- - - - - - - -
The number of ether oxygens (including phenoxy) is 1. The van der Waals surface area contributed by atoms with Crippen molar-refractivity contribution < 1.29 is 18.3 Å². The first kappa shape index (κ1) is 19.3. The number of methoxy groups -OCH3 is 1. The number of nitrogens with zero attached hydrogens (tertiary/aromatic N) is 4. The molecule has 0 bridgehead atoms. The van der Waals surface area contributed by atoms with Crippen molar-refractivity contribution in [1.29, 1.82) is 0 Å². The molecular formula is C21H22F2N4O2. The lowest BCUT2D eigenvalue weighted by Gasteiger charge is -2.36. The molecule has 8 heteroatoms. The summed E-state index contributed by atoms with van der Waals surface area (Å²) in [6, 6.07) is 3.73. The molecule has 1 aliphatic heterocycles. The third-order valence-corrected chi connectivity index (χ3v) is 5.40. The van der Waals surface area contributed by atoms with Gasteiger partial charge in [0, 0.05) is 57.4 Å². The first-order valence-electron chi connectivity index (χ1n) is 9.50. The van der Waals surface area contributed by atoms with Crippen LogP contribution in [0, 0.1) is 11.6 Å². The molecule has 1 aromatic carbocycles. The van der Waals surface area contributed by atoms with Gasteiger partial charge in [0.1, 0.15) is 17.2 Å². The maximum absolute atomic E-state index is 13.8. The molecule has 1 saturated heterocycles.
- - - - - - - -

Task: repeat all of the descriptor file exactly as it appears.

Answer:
The number of ether oxygens (including phenoxy) is 1. The van der Waals surface area contributed by atoms with Crippen molar-refractivity contribution < 1.29 is 18.3 Å². The first kappa shape index (κ1) is 19.3. The number of methoxy groups -OCH3 is 1. The number of nitrogens with zero attached hydrogens (tertiary/aromatic N) is 4. The molecule has 0 bridgehead atoms. The van der Waals surface area contributed by atoms with Crippen molar-refractivity contribution in [1.29, 1.82) is 0 Å². The molecular formula is C21H22F2N4O2. The lowest BCUT2D eigenvalue weighted by Gasteiger charge is -2.36. The molecule has 8 heteroatoms. The summed E-state index contributed by atoms with van der Waals surface area (Å²) in [6, 6.07) is 3.73. The molecule has 1 aliphatic heterocycles. The third-order valence-corrected chi connectivity index (χ3v) is 5.40. The van der Waals surface area contributed by atoms with Gasteiger partial charge in [0, 0.05) is 57.4 Å². The first-order valence-electron chi connectivity index (χ1n) is 9.50. The van der Waals surface area contributed by atoms with Crippen LogP contribution in [0, 0.1) is 11.6 Å². The molecule has 1 aromatic carbocycles. The van der Waals surface area contributed by atoms with Gasteiger partial charge in [0.1, 0.15) is 17.2 Å². The maximum absolute atomic E-state index is 13.8. The molecule has 1 saturated heterocycles.